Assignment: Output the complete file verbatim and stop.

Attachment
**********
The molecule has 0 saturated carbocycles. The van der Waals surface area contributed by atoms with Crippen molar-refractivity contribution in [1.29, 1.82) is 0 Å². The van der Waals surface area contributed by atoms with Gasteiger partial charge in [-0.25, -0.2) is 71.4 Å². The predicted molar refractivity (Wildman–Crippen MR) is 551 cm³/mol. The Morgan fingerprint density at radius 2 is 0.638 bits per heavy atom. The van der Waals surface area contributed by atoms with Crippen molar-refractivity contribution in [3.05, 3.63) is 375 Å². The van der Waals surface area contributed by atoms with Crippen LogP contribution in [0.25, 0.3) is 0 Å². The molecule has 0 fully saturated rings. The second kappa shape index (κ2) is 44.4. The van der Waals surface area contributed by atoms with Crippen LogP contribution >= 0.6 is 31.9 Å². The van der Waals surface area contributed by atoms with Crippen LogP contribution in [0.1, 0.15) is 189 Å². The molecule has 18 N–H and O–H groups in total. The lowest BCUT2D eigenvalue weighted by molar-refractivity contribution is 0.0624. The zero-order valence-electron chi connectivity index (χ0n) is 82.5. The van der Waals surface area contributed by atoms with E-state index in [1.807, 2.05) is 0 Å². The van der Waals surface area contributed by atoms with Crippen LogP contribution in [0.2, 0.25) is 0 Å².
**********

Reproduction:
The molecule has 0 saturated carbocycles. The van der Waals surface area contributed by atoms with Crippen molar-refractivity contribution in [1.29, 1.82) is 0 Å². The van der Waals surface area contributed by atoms with Gasteiger partial charge in [-0.25, -0.2) is 71.4 Å². The predicted molar refractivity (Wildman–Crippen MR) is 551 cm³/mol. The Morgan fingerprint density at radius 2 is 0.638 bits per heavy atom. The van der Waals surface area contributed by atoms with Crippen molar-refractivity contribution in [3.05, 3.63) is 375 Å². The van der Waals surface area contributed by atoms with Crippen LogP contribution in [0.25, 0.3) is 0 Å². The molecule has 0 fully saturated rings. The second kappa shape index (κ2) is 44.4. The van der Waals surface area contributed by atoms with Crippen LogP contribution >= 0.6 is 31.9 Å². The van der Waals surface area contributed by atoms with Crippen LogP contribution in [0.1, 0.15) is 189 Å². The molecule has 18 N–H and O–H groups in total. The lowest BCUT2D eigenvalue weighted by molar-refractivity contribution is 0.0624. The zero-order valence-electron chi connectivity index (χ0n) is 82.5. The van der Waals surface area contributed by atoms with E-state index in [1.807, 2.05) is 0 Å². The van der Waals surface area contributed by atoms with Crippen LogP contribution in [0.2, 0.25) is 0 Å².